Culinary Pride vs ‘Columbusing’: The reactions to Gordon Ramsay’s Indonesian visit

Gordon Ramsay (Right) with William Wongso. Photo: National Geographic
Gordon Ramsay (Right) with William Wongso. Photo: National Geographic

Everyone’s talking about it. Gordon Ramsay’s culinary escapade to West Sumatra was praised as a crucial moment in which Indonesian cuisine — inexplicably obscure in many parts of the world — can be put on the map. But does our food need discovering?

National Geographic yesterday aired the latest episode of its series Gordon Ramsay: Uncharted, in which the celebrated (some might say legendary) chef visited West Sumatra in his “journeys to some of the most incredible and remote locations on Earth in search of culinary inspiration, epic adventures, and cultural experiences.”

Sure, a province with a population of 5.1 million is not one we’d call remote, but Ramsay’s visit undoubtedly did more to raise the region’s cuisine out of global obscurity than anyone ever has, thanks to the chef’s immeasurable star power.

The West Sumatra episode was a compelling piece of culinary journalism in which Ramsay’s humbleness and eagerness to learn from a tradition so alien to him made him so endearing, as he ordinarily is with foreign cuisines. Guests on the episode, most notably rendang master William Wongso, served as great guides for Ramsay to the region’s wonderfully eclectic foods.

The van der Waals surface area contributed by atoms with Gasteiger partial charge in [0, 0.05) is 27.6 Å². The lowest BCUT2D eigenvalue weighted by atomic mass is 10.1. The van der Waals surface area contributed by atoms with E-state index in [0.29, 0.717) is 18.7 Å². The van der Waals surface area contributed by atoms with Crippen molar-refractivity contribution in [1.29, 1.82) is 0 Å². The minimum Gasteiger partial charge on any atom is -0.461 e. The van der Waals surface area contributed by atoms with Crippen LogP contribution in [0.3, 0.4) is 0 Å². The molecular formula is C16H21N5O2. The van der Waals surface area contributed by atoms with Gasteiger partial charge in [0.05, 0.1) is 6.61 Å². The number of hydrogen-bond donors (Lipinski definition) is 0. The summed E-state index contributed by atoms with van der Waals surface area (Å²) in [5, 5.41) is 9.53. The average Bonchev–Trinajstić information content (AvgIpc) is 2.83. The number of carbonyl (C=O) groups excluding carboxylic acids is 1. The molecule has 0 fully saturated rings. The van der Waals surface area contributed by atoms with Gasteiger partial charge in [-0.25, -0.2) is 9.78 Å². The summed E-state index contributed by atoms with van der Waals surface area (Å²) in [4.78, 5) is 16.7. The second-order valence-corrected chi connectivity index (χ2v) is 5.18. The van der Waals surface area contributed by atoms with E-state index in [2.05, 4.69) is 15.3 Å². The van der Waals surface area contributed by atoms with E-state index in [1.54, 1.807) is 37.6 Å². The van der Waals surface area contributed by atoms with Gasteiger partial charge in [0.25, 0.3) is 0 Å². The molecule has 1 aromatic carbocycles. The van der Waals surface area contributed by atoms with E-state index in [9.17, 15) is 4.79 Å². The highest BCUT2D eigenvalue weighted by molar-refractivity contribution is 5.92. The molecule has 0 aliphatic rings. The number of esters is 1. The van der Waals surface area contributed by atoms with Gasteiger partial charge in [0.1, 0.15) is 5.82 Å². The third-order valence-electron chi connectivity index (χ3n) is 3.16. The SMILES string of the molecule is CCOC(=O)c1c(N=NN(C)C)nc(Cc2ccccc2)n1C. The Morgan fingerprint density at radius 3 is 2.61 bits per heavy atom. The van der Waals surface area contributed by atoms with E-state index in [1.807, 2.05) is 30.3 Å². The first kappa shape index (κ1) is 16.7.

The episode, by and large, was well received among Indonesians.

On the flip side, some Indonesians did not appreciate the underlying theme of shows like this, which contain the premise of Westerners seemingly “discovering” a cuisine already beloved by millions.

The title of the show, Uncharted, is truly Eurocentric. The wealth of Minang cuisine, which is a cross between south and eastern Asian cuisines, are discovered. National Geographic still has the spirit of its imperialist ancestors.

There is certainly room for nuanced interpretations of Ramsay’s West Sumatra visit, and no one is entirely right or wrong. That said, can we all agree that slathering rendang sauce on omelette, with crushed ikan asin, no less, is an underwhelming innovation by a chef of Ramsay’s stature? Where the bloody hell was the rice, Ramsay?




 

What did you think of the West Sumatra episode of Gordon Ramsay: Uncharted? Let us know your thoughts in the comments below.

Related — Indonesians and Malaysians unite to roast Masterchef UK judges over rendang ignorance

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